Blunted neurobiological reactivity and attentional bias to threat underlie stress-related disorders in women survivors of intimate partner violence

X. Goldberg*, C. Espelt, R. Nadal, Y. Alon, D. Palao, Y. Bar-Haim, A. Armario

*Corresponding author for this work

Research output: Contribution to journalArticleResearchpeer-review

2 Citations (Scopus)

Abstract

Background Intimate partner violence (IPV) alters women's neurobiological stress response systems. We propose that individual differences early in the attentional processing of threats are associated with these neurobiological mechanisms and contribute to mental illness in this population. Methods We assessed attentional bias in relation to threat (AB) in women survivors of IPV (n = 69) and controls (n = 36), and examined overall cortisol secretion using hair cortisol (HC), and stress responsiveness measuring salivary cortisol and α-amylase (sAA) before (T0), and after (T1, T2) an acute psychosocial stress task (Trier Social Stress Test). We used repeated-measures ANCOVAs to explore the associations between Group (IPV, control) and AB with acute stress response, and regression models to examine the associations with mental health symptoms. Results There were no between-group differences in HC levels. An interaction between Group and AB was found regarding cortisol reactivity (p < 0.05). IPV women with threat avoidance AB showed a blunted cortisol response compared to controls and to IPV participants with threat vigilance AB. The association between sAA reactivity and the interaction between Group, AB, and time approached significance (p = 0.07), with a trend to lower sAA levels particularly in IPV women with threat avoidance AB. Group and cortisol reactivity were associated with symptoms of depression, generalized anxiety, and post-traumatic stress disorder (8-20% explained variance). Conclusions Threat avoidance AB is associated with blunted acute cortisol response among women exposed to chronic stress (IPV). Experiencing IPV and acute cortisol response appear to be clearly implicated in long-term mental health problems.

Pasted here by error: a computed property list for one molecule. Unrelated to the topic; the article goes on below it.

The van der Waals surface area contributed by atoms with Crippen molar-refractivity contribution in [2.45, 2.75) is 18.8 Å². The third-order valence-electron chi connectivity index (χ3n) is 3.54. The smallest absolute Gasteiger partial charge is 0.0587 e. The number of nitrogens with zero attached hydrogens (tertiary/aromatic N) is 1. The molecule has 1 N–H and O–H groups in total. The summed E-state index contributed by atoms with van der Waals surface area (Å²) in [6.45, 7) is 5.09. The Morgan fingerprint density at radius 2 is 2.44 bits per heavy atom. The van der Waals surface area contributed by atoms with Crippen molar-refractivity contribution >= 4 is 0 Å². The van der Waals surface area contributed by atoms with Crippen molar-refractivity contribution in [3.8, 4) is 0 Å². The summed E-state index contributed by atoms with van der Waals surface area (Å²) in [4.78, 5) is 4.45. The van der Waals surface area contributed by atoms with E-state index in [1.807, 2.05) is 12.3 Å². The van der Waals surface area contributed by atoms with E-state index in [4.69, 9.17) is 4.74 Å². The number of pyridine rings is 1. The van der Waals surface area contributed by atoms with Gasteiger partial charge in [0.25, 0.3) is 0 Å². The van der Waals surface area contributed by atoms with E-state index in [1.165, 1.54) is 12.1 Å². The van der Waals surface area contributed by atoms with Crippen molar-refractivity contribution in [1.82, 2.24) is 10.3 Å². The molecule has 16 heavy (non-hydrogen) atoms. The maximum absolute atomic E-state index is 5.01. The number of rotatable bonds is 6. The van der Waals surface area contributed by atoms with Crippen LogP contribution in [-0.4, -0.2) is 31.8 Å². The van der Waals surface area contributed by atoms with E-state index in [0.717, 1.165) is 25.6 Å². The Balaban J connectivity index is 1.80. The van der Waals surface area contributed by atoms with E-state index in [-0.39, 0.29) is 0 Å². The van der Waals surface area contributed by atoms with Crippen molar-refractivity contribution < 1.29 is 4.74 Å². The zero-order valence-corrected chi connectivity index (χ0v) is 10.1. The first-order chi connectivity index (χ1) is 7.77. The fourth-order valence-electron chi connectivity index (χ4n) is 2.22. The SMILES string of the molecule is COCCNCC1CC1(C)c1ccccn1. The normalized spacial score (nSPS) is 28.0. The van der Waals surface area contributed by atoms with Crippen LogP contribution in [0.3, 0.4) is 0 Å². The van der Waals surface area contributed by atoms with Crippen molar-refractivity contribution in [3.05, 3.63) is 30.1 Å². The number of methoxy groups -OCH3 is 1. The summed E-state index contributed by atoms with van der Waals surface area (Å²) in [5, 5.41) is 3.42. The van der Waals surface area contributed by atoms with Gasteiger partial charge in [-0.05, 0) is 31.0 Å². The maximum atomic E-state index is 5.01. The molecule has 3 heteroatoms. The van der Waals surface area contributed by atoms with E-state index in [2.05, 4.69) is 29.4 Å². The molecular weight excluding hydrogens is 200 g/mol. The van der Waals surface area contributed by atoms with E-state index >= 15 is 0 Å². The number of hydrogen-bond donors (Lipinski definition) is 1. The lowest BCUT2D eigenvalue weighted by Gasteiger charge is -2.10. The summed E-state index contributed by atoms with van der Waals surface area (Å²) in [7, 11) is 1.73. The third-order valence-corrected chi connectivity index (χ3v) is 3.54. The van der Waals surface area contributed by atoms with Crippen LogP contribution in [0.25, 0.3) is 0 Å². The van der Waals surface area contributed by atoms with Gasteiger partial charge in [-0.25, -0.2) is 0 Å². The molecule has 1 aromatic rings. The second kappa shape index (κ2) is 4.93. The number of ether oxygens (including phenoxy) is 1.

Original languageEnglish
JournalPsychological Medicine
Volume53
Issue number15
DOIs
Publication statusPublished - 17 May 2023

Keywords

  • Chronic stress
  • cognition
  • cortisol
  • interpersonal violence
  • mental health
  • α-amylase

Fingerprint

Dive into the research topics of 'Blunted neurobiological reactivity and attentional bias to threat underlie stress-related disorders in women survivors of intimate partner violence'. Together they form a unique fingerprint.

Cite this